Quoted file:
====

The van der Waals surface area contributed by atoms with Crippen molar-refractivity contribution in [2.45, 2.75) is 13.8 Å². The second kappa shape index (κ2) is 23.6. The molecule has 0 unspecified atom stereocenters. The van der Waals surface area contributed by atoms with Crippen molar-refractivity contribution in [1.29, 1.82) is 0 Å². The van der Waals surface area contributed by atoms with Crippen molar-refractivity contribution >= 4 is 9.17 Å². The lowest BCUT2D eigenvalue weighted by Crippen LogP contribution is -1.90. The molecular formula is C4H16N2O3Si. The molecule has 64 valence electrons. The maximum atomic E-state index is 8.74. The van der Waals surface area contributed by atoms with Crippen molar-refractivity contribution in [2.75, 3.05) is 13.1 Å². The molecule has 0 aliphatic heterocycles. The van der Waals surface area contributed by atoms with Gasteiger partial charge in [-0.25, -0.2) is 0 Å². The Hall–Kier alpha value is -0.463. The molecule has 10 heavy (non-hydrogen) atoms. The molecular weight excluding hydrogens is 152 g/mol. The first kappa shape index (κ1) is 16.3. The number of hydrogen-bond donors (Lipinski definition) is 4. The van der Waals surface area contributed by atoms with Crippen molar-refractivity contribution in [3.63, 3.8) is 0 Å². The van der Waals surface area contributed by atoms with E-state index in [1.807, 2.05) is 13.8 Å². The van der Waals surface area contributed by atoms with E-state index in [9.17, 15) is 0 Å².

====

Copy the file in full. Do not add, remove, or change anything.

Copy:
The van der Waals surface area contributed by atoms with Crippen molar-refractivity contribution in [2.45, 2.75) is 13.8 Å². The second kappa shape index (κ2) is 23.6. The molecule has 0 unspecified atom stereocenters. The van der Waals surface area contributed by atoms with Crippen molar-refractivity contribution in [1.29, 1.82) is 0 Å². The van der Waals surface area contributed by atoms with Crippen molar-refractivity contribution >= 4 is 9.17 Å². The lowest BCUT2D eigenvalue weighted by Crippen LogP contribution is -1.90. The molecular formula is C4H16N2O3Si. The molecule has 64 valence electrons. The maximum atomic E-state index is 8.74. The van der Waals surface area contributed by atoms with Crippen molar-refractivity contribution in [2.75, 3.05) is 13.1 Å². The molecule has 0 aliphatic heterocycles. The van der Waals surface area contributed by atoms with Gasteiger partial charge in [-0.25, -0.2) is 0 Å². The Hall–Kier alpha value is -0.463. The molecule has 10 heavy (non-hydrogen) atoms. The molecular weight excluding hydrogens is 152 g/mol. The first kappa shape index (κ1) is 16.3. The number of hydrogen-bond donors (Lipinski definition) is 4. The van der Waals surface area contributed by atoms with Crippen molar-refractivity contribution in [3.63, 3.8) is 0 Å². The van der Waals surface area contributed by atoms with E-state index in [1.807, 2.05) is 13.8 Å². The van der Waals surface area contributed by atoms with E-state index in [9.17, 15) is 0 Å².